The survey covered 207 provision shop owners and cooked food hawkers at 20 pre-selected HDB estates. The questions were designed or intended to establish, among other things, the level of awareness of AB-1 and its association with the product beehoon , the degree of confusion between AB-1 and AB-2, the importance of the `chilli` element in the mark and with whom or whose product the `chilli` is associated. The answers of the respondents were recorded by the interviewers on the questionnaires, and these were processed after the field survey and the results analyzed.

The hearsay element which defence counsel says exists, as I understand it, lies in the fact that the respondents gave their answers to the questions out of court.
They were not called, nor were the interviewers. Hence, defence counsel says, the double hearsay.

I should therefore start by saying a word about the rule of hearsay and in what circumstances it may be said to be offended.
It is simply this. When evidence is sought to be given of what someone said to the testifying witness, whether such evidence offends the rule against hearsay depends on the purpose for which the evidence is sought to be tendered. If it is sought to be tendered for the purpose of establishing the truth of what was said to the testifying witness, its introduction will offend the rule. On the other hand, if the purpose of tendering the evidence is merely to show that such a statement was made, and not that the statement is true, then the rule is not offended. Prof Peter Murphy, in his excellent book Practical Approach to Evidence, has this to say:

[T]he rule against hearsay does not exclude statements made by others on prior occasions for all purposes, but only when tendered for the purpose of proving that some fact so stated is true. For any other relevant purpose, for example to prove that the statement was in fact made, was made on a given occasion or in a certain way, or had a certain legal effect, such evidence may be freely admitted, if necessary with a limited admissibility direction to the jury.

In , it fell upon Mahon J in the Supreme Court of New Zealand to consider this very question in the context of a market survey report.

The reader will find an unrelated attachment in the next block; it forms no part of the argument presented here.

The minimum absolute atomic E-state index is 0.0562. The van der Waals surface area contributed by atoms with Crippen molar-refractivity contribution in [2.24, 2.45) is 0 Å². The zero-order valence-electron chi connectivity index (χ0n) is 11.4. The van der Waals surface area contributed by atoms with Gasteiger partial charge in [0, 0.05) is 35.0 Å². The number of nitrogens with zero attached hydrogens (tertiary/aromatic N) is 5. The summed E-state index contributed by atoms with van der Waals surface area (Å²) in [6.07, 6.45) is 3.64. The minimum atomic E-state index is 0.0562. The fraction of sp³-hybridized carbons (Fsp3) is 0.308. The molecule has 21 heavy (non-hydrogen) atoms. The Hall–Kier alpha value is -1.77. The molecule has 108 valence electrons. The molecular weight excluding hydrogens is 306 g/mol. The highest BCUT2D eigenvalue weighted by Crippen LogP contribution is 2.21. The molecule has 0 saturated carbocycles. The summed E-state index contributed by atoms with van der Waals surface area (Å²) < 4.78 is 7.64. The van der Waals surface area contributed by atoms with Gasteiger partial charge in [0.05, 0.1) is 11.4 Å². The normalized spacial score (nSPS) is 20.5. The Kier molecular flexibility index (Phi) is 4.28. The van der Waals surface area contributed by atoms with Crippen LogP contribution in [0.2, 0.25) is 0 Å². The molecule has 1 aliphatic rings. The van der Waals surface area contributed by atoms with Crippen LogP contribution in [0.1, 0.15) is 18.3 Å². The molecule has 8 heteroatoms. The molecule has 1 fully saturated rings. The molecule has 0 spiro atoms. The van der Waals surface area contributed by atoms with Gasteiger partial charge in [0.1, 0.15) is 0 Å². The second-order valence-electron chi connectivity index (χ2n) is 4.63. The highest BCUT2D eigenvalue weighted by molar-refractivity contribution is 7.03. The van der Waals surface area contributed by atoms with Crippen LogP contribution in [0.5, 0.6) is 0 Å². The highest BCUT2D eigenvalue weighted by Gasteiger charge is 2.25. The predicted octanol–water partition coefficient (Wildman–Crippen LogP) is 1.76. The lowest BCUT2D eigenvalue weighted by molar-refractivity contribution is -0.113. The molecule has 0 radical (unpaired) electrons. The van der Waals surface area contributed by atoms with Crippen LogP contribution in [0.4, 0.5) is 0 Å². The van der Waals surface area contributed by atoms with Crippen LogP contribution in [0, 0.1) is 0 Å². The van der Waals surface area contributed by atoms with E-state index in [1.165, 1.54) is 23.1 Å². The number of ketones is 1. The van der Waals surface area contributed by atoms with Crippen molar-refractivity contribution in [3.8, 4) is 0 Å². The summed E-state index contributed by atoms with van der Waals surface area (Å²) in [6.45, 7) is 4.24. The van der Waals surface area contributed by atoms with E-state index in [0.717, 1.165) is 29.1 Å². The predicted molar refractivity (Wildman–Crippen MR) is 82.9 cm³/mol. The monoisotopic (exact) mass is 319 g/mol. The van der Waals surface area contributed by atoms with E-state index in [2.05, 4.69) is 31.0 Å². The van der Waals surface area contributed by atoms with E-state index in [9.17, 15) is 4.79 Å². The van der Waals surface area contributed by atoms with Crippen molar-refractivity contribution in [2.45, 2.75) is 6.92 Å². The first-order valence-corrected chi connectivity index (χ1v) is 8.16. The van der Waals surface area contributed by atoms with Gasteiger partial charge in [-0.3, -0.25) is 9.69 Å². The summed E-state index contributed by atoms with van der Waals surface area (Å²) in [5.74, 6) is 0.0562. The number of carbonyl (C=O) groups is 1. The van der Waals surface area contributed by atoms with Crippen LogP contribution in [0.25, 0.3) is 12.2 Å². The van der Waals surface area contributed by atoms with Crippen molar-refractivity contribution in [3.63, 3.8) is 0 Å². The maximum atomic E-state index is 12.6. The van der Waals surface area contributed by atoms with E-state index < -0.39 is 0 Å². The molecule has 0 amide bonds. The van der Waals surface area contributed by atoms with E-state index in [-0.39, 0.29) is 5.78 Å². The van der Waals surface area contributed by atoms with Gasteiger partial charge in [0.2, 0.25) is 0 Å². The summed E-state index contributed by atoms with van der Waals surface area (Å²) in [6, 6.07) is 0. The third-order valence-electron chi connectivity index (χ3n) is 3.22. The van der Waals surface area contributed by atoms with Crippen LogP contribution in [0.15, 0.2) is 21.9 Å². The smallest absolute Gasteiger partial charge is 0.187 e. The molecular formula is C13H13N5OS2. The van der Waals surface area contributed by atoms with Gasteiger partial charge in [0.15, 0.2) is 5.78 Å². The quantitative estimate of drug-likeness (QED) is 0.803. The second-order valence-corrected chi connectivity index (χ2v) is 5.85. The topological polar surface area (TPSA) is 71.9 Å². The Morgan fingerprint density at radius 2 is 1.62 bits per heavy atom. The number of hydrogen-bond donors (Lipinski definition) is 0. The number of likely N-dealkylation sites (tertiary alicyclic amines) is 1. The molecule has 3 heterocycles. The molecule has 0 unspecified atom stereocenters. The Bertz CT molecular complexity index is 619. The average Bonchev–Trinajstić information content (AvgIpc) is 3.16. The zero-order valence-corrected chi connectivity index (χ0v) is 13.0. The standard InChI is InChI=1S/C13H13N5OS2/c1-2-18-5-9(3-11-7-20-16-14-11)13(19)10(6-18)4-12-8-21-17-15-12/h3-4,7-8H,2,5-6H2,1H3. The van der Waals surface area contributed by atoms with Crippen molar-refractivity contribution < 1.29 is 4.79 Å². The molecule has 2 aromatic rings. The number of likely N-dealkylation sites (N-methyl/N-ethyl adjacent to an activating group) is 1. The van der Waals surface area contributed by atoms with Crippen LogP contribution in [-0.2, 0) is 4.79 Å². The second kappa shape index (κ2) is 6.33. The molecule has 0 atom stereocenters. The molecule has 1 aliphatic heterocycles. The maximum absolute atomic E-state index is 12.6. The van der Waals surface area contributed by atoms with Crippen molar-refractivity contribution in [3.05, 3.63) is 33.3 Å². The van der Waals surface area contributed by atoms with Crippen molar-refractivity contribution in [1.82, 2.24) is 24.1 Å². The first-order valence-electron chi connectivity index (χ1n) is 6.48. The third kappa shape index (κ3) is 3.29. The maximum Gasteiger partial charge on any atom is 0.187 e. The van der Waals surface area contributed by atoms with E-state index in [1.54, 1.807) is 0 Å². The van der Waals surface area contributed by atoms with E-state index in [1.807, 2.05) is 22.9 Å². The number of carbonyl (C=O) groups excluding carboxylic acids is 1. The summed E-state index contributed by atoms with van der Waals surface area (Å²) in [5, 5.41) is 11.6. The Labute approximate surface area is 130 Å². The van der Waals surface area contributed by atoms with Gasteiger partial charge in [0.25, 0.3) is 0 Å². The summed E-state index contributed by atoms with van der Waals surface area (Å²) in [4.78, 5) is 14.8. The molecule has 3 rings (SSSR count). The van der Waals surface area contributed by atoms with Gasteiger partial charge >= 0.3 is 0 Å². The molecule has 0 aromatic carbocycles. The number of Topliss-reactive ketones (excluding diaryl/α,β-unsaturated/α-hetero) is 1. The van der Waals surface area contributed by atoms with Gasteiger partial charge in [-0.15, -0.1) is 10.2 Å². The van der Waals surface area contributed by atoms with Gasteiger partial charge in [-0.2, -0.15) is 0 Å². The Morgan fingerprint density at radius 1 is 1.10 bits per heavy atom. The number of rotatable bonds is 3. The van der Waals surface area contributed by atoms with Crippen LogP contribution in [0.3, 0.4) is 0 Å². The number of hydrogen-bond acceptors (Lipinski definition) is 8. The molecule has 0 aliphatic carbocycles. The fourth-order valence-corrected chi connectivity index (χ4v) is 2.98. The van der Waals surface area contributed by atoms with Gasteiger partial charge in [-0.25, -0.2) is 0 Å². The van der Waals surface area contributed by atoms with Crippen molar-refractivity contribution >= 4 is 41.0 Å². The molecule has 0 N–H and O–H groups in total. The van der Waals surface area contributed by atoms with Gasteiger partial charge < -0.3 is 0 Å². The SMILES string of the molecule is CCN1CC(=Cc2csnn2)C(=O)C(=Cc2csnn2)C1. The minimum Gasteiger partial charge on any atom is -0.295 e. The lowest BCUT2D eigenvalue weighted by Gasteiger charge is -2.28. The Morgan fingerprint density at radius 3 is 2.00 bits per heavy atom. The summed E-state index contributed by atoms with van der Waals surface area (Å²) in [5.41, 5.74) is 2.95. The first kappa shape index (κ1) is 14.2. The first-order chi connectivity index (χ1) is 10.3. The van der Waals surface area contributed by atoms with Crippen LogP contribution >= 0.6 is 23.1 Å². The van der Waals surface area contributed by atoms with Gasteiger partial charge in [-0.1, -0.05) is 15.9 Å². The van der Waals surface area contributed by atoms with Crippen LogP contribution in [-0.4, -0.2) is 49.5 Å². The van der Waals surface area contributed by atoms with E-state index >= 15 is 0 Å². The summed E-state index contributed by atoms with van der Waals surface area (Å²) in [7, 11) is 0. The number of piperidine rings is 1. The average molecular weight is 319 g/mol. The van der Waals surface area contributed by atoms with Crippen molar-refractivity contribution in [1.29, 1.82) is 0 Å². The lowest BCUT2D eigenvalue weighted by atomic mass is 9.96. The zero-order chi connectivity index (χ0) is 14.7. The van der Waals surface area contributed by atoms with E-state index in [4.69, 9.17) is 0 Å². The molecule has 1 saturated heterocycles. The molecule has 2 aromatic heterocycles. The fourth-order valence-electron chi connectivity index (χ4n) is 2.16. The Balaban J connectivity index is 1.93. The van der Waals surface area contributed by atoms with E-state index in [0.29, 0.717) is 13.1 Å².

After analyzing English and American authorities, including , (Graham J, CA and HL), , as well as US academic writers, the learned judge held as follows:

A properly drawn market research questionnaire, carefully framed so as to elicit opinions or beliefs held by persons adequately informed, can only reveal, in my opinion, the existence or otherwise, in a defined proportion of the persons interviewed, of the relevant opinion or belief, and I do not think it can be right in cases involving trade mark infringement or passing off where evidence of reputation is relevant, and especially in a passing off action where affidavit evidence is not receivable, to compel a party to produce in the courtroom an interminable parade of witnesses to depose individually as to their knowledge and understanding of the trade association involved in a particular trade mark or design, so long as there are followed the cautionary procedures recommended in the article in the New York University Law Review above cited. The evidence obtained by research survey is in my view legitimate proof of the fact the opinions obtained had in fact existed, whether rightly held or not, and on that view of the matter it is my opinion that such evidence is not hearsay at all and that, even if it did fall within the technical concept of hearsay or representing a collation of individual statements made out of court, then the evidence would still be admissible by way of exception to the hearsay rule because it exhibits the existence of a state of mind shared in common by a designated class of persons.

The article in the which the learned judge referred to suggested as a condition of its admissibility that the evidence must have been obtained by research scientifically conducted `under circumstances where a sincere and accurate statement naturally would be uttered so that there exists at least a circumstantial probability of the reliability of such evidence.

The learned judge himself suggested the following requirements:

There must be a formulation of questions cast in such a way as to preclude a weighted or conditioned response, there must be clear proof that the answers were faithfully and accurately recorded, and there must be evidence that the answers were drawn from a true cross-section of that class of the public or trade whose impression or opinion is relevant to the matter in issue.

In , Falconer J accepted the primary view of Mahon J that such evidence is not hearsay but is evidence proving an external fact, namely, that a particular opinion is held by the public or a section of the public.

I respectfully agree with this view.
It seems to me that evidence of the results of a market survey research of the kind in question in this suit is evidence of the existence of the belief or opinion held by the respondents to the survey. The purpose...